All right, Big Navy said, but look, we might go with a smaller 12-foot radar array, which would help with the hull load situation. OK, said GAO, but by your own metrics, that would provide less capability than "marginally adequate" for the scenarios you've envisioned in tomorrow's battle space. What's the deal? Oh, don't worry about that, Big Navy responds:

[T]he Navy now envisions multiple ships that they can operate in concert with different ground and space-based sensor assets to provide cueing for AMDR when targets are in the battlespace ...  However, this program (envisioned as a constellation of missile tracking satellites) is currently in the conceptual phase, and the independent Radar/Hull Study red team stated that the development timeline for this system is too long to consider being able to leverage this system for Flight III.
Yes -- it's the old "system of systems" concept -- oh, sorry, "family of systems," as we say now. How... transformational. GAO goes on:
Senior Navy officials told us that the concept of sensor netting is not yet well defined, and that additional analysis is required to determine what sensor capabilities currently exist or will be developed in the future, as well as how sensor netting might be conceptualized for Flight III. Sensor netting requires not only deployment of the appropriate sensors and for these sensors to work alone, but they also need to be able to share usable data in real-time with Aegis in the precise manner required to support BMD engagements. Though sharing data among multiple sensors can provide greater capabilities than just using individual stand- alone sensors, officials told us that every sensor system has varying limitations on its accuracy, and as more sensors are networked together and sharing data, these accuracy limitations can compound. Further, though there have been recent successes in sharing data during BMD testing, DOD weapons testers responsible for overseeing BMD testing told us that there have also been issues with sending data between sensors. Although sensor technology will undoubtedly evolve in the future, how sensor netting will be leveraged by Flight III and integrated with Navy tactics to augment Aegis and the radar capability of Flight III is unknown.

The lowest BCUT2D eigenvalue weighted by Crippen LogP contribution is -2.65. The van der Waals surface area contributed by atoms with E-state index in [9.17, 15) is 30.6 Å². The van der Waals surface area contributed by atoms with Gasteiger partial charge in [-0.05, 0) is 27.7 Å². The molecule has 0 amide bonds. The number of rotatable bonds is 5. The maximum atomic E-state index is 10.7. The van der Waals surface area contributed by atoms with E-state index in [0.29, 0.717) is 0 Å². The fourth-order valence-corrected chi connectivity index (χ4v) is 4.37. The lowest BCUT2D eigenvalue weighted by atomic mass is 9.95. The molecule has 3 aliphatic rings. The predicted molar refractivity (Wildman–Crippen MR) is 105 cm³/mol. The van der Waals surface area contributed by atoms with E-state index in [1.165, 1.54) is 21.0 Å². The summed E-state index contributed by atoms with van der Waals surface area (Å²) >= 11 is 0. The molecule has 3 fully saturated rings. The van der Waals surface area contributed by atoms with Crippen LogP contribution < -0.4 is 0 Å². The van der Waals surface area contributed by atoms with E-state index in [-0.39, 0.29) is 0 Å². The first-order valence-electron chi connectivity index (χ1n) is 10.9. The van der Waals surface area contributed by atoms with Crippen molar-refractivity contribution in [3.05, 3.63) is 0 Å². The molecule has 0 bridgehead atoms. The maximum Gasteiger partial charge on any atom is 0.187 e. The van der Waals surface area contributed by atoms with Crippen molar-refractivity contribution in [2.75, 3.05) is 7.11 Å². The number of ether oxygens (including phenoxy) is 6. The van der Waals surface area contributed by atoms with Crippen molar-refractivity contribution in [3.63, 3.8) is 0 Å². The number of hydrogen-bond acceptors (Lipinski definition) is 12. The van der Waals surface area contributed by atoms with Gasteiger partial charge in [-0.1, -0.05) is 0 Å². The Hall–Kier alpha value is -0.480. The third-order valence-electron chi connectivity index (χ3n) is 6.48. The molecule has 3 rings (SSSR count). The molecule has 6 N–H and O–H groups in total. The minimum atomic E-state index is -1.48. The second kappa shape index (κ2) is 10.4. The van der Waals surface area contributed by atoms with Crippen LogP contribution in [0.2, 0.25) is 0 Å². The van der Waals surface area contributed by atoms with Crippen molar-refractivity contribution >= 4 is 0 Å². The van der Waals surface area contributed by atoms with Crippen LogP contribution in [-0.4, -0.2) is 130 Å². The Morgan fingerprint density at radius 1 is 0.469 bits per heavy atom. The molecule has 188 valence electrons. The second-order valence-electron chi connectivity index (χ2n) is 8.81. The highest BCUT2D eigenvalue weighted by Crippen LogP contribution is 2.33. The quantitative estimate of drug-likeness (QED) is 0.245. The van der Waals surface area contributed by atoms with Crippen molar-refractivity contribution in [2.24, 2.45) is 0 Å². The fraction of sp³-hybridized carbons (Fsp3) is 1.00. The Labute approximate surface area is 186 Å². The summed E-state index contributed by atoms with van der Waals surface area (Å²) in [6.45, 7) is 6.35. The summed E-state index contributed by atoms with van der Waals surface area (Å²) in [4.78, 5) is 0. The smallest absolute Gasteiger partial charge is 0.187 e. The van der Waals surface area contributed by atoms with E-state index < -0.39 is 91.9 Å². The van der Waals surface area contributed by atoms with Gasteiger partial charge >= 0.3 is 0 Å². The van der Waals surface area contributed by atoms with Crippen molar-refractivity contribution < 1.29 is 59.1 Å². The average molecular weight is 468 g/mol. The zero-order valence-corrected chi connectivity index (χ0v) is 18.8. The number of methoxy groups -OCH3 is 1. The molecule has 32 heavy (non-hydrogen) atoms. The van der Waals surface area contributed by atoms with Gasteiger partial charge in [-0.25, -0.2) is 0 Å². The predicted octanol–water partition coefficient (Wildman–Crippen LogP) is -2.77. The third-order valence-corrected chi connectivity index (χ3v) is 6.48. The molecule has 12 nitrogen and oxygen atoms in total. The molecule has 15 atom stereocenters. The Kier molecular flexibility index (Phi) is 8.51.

Keep in mind that the original concept here was that the Navy would take a stable, proven design -- its workhorse DDG 51 -- and just bolt on some wham-o-dyne new accessories to get improved new copies at an affordable price. Now the Navy apparently has two choices: A middling upgrade that relies on an as-yet uninvented new form of battle space sensor fusion, and a better system that its ships might not be able to handle.

Still reading? Thanks for sticking with it -- here's the point: All this technical risk and uncertainty in the centerpiece of the Navy's long-term shipbuilding plans does not help the odds it will close the projected shortfall in its number of large surface combatants, as we heard about at the Surface Navy Association show. The Navy does not plan to buy a new-model destroyer, given the placeholder name "Flight IV," until 2032. Until then, this DDG 51 plan is it for large warships. If it doesn't pay off or starts to slip, tomorrow's fleet could wind up short that many more combatants.